Miami Heat guard Tyler Johnson goes to the basket against Charlotte Hornets guard Aaron Harrison, left, during the fourth quarter on Sunday, May 1, 2016, at American Airlines Arena in Miami. (David Santiago/El Nuevo Herald/TNS)
Tyler Johnson played for Fresno State from 2010-14. He started 87 of 127 games. Johnson per game averaged 10.6 points, 4.8 rebounds, 2.4 assists, and 1.1 steals. He finished his time at Fresno State ranked No. 16 on the all-time scoring list with 1,346 points.
Johnson has become one of the most intriguing players in the NBA. As an undrafted player, night in and night out Johnson had to prove to the league that he was ready for the next level. After some time in the D-League (NBA Developmental League), he was called up by the Miami Heat and has not looked back since.
Johnson’s contract was one of the most talked about deals this summer. The Brooklyn Nets offered a four-year $50 million contract, which led to the Miami Heat matching the offer and ultimately re-signing him. With the departure of Dwyane Wade from Miami to Chicago and the uncertainty of Chris Bosh’s playing future, Johnson will be looked upon to perform at a high level every night.
On his journey to the NBA: After I graduated, I went to summer league. I ended up making the summer league team for the Heat. And from there I was invited to go to training camp. I was one of the last two cuts from making the final roster that year, which was two years ago. I ended up going to the Heat’s affiliate team down in Sioux Falls, South Dakota for the D-League. I ended up playing there for four months, and then I was called up. I didn’t really get a chance to play in my first call-up. They sent me back down for two or three games and then I ended up getting called up again, and that’s when I kind of stuck and ended up staying with the team.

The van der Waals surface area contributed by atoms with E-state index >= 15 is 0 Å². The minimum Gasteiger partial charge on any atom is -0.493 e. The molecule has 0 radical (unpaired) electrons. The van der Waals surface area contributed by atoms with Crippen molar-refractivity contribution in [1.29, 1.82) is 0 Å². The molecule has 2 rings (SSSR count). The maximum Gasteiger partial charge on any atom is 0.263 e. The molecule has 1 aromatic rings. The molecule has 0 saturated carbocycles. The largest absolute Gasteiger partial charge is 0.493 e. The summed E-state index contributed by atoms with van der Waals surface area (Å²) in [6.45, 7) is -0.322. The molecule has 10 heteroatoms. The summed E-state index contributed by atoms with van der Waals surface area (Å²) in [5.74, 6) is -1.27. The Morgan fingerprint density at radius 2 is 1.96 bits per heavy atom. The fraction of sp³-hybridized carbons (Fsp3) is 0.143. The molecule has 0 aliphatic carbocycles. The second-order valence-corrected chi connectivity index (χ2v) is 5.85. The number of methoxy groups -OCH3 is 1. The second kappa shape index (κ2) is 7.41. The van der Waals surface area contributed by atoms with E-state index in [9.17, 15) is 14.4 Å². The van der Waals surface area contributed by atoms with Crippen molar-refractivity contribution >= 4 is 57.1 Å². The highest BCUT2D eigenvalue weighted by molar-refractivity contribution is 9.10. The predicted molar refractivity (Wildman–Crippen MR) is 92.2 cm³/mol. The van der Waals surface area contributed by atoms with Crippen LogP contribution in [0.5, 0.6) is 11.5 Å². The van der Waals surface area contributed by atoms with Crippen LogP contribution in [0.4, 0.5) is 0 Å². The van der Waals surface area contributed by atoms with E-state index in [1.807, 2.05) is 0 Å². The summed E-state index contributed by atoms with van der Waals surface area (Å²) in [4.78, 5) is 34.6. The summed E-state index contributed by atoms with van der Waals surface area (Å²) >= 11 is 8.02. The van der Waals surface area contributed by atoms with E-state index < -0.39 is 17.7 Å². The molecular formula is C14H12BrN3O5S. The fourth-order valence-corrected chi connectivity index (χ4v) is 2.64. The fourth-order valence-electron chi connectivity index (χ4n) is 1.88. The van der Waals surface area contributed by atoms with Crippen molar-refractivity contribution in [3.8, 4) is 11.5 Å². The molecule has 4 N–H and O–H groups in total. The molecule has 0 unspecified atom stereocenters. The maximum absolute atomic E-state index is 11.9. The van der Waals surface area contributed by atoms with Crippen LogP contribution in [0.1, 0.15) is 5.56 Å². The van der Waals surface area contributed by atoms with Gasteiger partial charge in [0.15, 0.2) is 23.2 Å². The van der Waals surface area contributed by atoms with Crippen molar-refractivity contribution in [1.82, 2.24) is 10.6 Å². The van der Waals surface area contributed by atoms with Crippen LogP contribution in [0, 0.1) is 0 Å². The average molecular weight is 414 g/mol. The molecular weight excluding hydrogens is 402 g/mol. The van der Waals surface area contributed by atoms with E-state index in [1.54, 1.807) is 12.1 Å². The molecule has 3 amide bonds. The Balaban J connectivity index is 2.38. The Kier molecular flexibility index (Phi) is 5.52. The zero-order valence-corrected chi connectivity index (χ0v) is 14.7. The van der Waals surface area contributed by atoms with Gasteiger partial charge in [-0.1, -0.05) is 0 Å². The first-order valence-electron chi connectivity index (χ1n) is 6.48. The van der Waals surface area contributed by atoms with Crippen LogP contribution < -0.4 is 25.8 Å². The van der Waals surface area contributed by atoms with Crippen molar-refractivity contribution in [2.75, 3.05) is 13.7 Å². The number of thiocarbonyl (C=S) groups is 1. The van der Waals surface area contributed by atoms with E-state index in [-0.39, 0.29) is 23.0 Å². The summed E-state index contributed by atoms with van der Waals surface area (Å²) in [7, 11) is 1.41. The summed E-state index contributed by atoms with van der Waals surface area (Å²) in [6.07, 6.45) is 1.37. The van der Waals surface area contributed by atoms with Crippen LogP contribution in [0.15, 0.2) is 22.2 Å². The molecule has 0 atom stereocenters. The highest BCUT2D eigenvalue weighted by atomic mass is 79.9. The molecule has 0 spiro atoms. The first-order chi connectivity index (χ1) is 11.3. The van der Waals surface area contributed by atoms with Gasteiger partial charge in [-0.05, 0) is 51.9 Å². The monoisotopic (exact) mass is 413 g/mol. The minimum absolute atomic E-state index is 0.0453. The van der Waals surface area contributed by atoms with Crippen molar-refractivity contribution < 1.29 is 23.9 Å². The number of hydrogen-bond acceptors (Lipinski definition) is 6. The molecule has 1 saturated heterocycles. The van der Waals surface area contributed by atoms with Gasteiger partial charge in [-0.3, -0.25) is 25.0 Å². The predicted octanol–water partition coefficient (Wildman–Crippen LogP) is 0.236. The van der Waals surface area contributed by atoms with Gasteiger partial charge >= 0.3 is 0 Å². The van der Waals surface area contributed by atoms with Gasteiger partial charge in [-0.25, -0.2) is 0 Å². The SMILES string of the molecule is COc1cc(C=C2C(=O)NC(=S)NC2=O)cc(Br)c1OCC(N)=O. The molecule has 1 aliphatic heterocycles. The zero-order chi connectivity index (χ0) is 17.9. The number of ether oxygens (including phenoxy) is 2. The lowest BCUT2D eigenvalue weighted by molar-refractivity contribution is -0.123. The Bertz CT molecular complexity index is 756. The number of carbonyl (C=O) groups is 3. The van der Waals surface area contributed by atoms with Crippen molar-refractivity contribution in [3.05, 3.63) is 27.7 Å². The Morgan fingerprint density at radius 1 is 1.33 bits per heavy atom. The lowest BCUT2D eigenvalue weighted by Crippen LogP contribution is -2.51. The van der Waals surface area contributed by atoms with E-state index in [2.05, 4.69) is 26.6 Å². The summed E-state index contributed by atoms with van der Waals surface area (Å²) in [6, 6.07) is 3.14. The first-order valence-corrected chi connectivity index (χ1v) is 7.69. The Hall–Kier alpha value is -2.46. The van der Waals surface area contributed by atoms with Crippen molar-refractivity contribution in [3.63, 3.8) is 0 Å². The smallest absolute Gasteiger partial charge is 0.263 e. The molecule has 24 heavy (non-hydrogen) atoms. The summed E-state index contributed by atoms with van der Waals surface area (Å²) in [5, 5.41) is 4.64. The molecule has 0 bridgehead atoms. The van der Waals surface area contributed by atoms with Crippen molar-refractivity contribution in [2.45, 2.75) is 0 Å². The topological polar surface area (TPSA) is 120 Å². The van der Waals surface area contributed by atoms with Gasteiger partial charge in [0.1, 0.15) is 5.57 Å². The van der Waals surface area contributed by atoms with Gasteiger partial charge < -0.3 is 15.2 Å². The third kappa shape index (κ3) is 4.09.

On being called up: It was everything I thought it would be. It was a proud moment for not only myself, but for the people who are around me to support me. I had a baby when I was in college with my now-fiancee, Ashley, and we were able to go through all those things together along with my mother and my siblings. I was happier because I was able to make them proud.
On playing with Dwyane Wade and Chris Bosh: I’m blessed. A lot of people who come into the league don’t get the opportunity to play with who you would consider a Hall-of-Famer. It was an honor to be able to play with Dwyane. Chris, as we get closer, we’ll see when he comes back. It’s definitely an honor when you get to play next to a Hall-of-Famer.
On his new deal: It was overwhelming. I kind of got sick to my stomach just hearing that number and knowing that I was able to be in a position to take care of my family the way I wanted to. It was just an overwhelming experience. I’m blessed to be able to go through it, but I’m glad that whole process is behind me and now I can look forward on just playing basketball.
On potential role change now that Wade has moved on from Miami: My role is definitely going to increase. I think, for me, to continue doing what I’m doing. When I was healthy, whether it be making shots or running the point and getting everybody organized, as well as being a defender on the perimeter. I think I’ve just got to be able to continue the same role I was in but for longer periods of time.